TAP: Keeping it simple to make it happen.
Because of unexpected, lengthy absence, the time for project management for TAP was drastically curtailed. I had to get my 7th graders ready to take action with only a couple of days of ‘training’ time, instead of the scheduled week-plus. But there was some gold in the rush…
1. I took the time to read every single project proposal. If I could understand what they wanted to do and why, plus parent signature, I let it through. I figure that I want to give them some opportunity to learn from mistakes, and don’t want to suck the joy and learning out by trying to trouble shoot it for them.
2. We did the practice flow chart for the lemonade stand, to cue them to some common road blocks experienced by last year’s students ex. forgetting to get prior permission to set up a stall in front of Safeway, at the Farmer’s Market etc.
3. They did their own flow charts. I did NOT check through every detail, instead I congratulated every one that clearly took some forethought. That was the real point of the exercise at this level. Gant charts v. handy for making nuclear submarines, but not for a bake sale :-).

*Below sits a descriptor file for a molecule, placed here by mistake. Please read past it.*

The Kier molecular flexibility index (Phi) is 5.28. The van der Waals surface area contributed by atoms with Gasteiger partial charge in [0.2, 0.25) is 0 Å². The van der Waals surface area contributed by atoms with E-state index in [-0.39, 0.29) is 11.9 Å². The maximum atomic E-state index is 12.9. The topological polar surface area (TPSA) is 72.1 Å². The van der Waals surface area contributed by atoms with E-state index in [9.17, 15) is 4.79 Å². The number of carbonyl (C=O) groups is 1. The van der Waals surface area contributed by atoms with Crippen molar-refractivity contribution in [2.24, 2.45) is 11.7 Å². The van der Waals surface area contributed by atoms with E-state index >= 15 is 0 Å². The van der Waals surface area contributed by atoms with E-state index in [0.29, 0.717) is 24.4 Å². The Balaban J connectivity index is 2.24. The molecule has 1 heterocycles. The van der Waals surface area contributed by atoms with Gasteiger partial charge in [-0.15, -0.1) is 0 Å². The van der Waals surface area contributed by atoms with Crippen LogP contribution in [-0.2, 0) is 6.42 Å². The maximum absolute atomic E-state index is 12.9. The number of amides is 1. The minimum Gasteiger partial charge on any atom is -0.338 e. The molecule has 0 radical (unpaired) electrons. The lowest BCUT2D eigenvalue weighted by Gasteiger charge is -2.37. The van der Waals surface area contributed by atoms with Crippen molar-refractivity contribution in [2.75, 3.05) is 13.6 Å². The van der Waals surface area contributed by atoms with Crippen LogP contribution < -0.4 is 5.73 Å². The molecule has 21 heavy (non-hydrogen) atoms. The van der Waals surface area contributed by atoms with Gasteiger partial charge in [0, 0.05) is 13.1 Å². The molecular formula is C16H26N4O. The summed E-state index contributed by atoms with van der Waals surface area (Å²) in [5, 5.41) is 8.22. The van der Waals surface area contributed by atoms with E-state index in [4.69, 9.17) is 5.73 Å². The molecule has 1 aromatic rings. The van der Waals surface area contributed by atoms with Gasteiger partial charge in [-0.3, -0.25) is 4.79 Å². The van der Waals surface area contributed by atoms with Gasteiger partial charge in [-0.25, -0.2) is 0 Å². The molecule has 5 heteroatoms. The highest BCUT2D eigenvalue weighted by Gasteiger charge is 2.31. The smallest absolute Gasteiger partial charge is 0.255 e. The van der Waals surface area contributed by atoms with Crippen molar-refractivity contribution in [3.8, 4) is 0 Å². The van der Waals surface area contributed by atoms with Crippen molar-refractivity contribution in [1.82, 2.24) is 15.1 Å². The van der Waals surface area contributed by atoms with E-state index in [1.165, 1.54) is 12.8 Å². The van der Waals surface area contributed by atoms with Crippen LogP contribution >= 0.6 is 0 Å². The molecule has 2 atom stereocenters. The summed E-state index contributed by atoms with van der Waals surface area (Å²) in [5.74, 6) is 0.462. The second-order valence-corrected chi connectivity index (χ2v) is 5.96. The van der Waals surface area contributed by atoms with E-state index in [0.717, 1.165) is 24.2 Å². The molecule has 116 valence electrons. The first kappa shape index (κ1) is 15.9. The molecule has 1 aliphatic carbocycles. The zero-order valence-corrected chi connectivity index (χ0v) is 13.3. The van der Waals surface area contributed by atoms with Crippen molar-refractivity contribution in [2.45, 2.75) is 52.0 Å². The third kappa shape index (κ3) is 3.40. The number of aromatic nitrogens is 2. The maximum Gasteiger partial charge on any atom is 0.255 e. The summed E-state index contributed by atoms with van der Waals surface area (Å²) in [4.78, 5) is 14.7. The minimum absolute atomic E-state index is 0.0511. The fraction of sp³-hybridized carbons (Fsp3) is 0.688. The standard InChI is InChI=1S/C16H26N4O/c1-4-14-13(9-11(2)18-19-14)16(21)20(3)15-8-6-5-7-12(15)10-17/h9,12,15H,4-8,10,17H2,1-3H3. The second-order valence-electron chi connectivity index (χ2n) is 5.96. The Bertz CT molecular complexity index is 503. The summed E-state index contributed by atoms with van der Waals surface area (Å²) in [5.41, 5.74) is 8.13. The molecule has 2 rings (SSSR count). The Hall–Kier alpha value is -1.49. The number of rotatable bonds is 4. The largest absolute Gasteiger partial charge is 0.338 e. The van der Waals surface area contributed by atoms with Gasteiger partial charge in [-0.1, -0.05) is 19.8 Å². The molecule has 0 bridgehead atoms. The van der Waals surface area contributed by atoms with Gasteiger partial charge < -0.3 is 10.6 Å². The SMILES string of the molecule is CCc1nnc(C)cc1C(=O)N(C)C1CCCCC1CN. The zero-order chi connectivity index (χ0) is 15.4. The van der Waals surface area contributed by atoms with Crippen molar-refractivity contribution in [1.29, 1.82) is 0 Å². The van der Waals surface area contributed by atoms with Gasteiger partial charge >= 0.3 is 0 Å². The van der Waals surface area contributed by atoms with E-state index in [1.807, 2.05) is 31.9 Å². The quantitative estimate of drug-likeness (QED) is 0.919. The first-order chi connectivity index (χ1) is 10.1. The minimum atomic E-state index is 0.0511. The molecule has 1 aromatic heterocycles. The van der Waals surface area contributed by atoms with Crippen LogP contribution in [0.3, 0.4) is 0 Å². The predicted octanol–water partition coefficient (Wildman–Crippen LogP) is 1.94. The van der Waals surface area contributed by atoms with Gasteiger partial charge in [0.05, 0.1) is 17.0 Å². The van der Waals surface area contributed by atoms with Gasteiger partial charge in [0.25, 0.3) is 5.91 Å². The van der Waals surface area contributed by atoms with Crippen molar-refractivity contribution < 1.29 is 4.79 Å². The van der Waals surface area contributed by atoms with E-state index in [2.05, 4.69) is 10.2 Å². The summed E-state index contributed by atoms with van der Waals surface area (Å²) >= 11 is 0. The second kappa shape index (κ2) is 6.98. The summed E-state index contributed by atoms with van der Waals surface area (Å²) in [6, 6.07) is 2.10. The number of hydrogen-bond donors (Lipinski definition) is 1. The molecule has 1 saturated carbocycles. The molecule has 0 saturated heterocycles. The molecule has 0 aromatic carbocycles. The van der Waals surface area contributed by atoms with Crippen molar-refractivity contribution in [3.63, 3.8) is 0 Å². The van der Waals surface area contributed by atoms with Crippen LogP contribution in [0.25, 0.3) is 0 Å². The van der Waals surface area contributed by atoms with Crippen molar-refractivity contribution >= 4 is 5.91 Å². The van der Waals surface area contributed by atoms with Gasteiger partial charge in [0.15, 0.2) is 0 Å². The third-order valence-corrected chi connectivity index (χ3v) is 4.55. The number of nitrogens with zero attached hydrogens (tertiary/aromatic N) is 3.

4. Had them make their own ‘To Do’ list and shopping list in class, even without their partners.
5. Used my own planner to show how I am planning backwards from the due date. Had them put in the poster deadline and the suggested deadline for finishing action and starting on the poster. Put in a ‘weeks to go’ reminder every friday. Brainstormed some other deadlines they might have ex. ‘call Safeway to get permission’, ‘shop for bake sale ingredients’ etc. Then let them go to it with their own sub-task deadlines.
6. Circulated on the trusty rolling chair, asked about what they were doing and was enthusiastic. Sometimes asked a question to be sure they were thinking of an important task I knew they would have to tackle ex. scheduling exactly when their families could get them to the beach to do a clean-up. Scheduling is big in our community. We are all busy, busy.
7. And, big breath, let them go. Go to their spring break at least armed with a sense of purpose, an idea of where to start and enthusiasm.
It’s a huge learning for me too. To let them go, like throwing birds into the air. To not be bowed by a nagging sense of not having done my duty, not having controlled every step. The only thing that saves me from feeling really incompetent is the idea that I have to be willing to be wrong. Maybe they will need more support when we get back. So I’ll offer lunchtime mentoring and will check in with each of them every week at least. But for this year, I’m going to be okay with doing the best I could with what time I had.